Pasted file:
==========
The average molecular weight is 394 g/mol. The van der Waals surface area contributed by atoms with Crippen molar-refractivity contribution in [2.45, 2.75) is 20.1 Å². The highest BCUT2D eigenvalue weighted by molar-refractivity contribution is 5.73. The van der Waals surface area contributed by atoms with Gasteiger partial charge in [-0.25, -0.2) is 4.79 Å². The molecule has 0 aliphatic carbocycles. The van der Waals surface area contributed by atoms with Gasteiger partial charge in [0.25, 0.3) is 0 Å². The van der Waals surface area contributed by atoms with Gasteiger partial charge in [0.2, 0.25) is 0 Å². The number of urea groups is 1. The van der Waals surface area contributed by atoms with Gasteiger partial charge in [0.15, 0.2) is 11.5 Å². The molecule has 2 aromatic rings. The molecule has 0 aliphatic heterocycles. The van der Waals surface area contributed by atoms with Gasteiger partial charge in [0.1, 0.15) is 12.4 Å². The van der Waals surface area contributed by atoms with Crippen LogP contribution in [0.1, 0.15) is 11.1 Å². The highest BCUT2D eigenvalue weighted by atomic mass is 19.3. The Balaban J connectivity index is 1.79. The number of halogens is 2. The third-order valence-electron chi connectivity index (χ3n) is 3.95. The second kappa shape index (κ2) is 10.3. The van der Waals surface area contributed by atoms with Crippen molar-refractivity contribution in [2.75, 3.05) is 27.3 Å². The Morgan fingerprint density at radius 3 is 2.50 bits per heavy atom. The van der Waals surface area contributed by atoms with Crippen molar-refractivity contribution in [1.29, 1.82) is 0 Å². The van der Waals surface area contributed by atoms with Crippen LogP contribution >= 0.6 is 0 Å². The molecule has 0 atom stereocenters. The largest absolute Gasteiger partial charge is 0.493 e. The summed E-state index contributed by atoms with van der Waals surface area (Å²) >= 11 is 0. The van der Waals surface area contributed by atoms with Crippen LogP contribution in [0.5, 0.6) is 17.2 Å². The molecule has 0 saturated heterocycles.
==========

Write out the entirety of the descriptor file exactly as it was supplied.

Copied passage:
The average molecular weight is 394 g/mol. The van der Waals surface area contributed by atoms with Crippen molar-refractivity contribution in [2.45, 2.75) is 20.1 Å². The highest BCUT2D eigenvalue weighted by molar-refractivity contribution is 5.73. The van der Waals surface area contributed by atoms with Gasteiger partial charge in [-0.25, -0.2) is 4.79 Å². The molecule has 0 aliphatic carbocycles. The van der Waals surface area contributed by atoms with Gasteiger partial charge in [0.25, 0.3) is 0 Å². The van der Waals surface area contributed by atoms with Gasteiger partial charge in [0.2, 0.25) is 0 Å². The number of urea groups is 1. The van der Waals surface area contributed by atoms with Gasteiger partial charge in [0.15, 0.2) is 11.5 Å². The molecule has 2 aromatic rings. The molecule has 0 aliphatic heterocycles. The van der Waals surface area contributed by atoms with Gasteiger partial charge in [0.1, 0.15) is 12.4 Å². The van der Waals surface area contributed by atoms with Crippen LogP contribution in [0.1, 0.15) is 11.1 Å². The highest BCUT2D eigenvalue weighted by atomic mass is 19.3. The Balaban J connectivity index is 1.79. The number of halogens is 2. The third-order valence-electron chi connectivity index (χ3n) is 3.95. The second kappa shape index (κ2) is 10.3. The van der Waals surface area contributed by atoms with Crippen molar-refractivity contribution in [2.75, 3.05) is 27.3 Å². The Morgan fingerprint density at radius 3 is 2.50 bits per heavy atom. The van der Waals surface area contributed by atoms with Crippen molar-refractivity contribution in [1.29, 1.82) is 0 Å². The van der Waals surface area contributed by atoms with Crippen LogP contribution >= 0.6 is 0 Å². The molecule has 0 atom stereocenters. The largest absolute Gasteiger partial charge is 0.493 e. The summed E-state index contributed by atoms with van der Waals surface area (Å²) >= 11 is 0. The van der Waals surface area contributed by atoms with Crippen LogP contribution in [0.5, 0.6) is 17.2 Å². The molecule has 0 saturated heterocycles.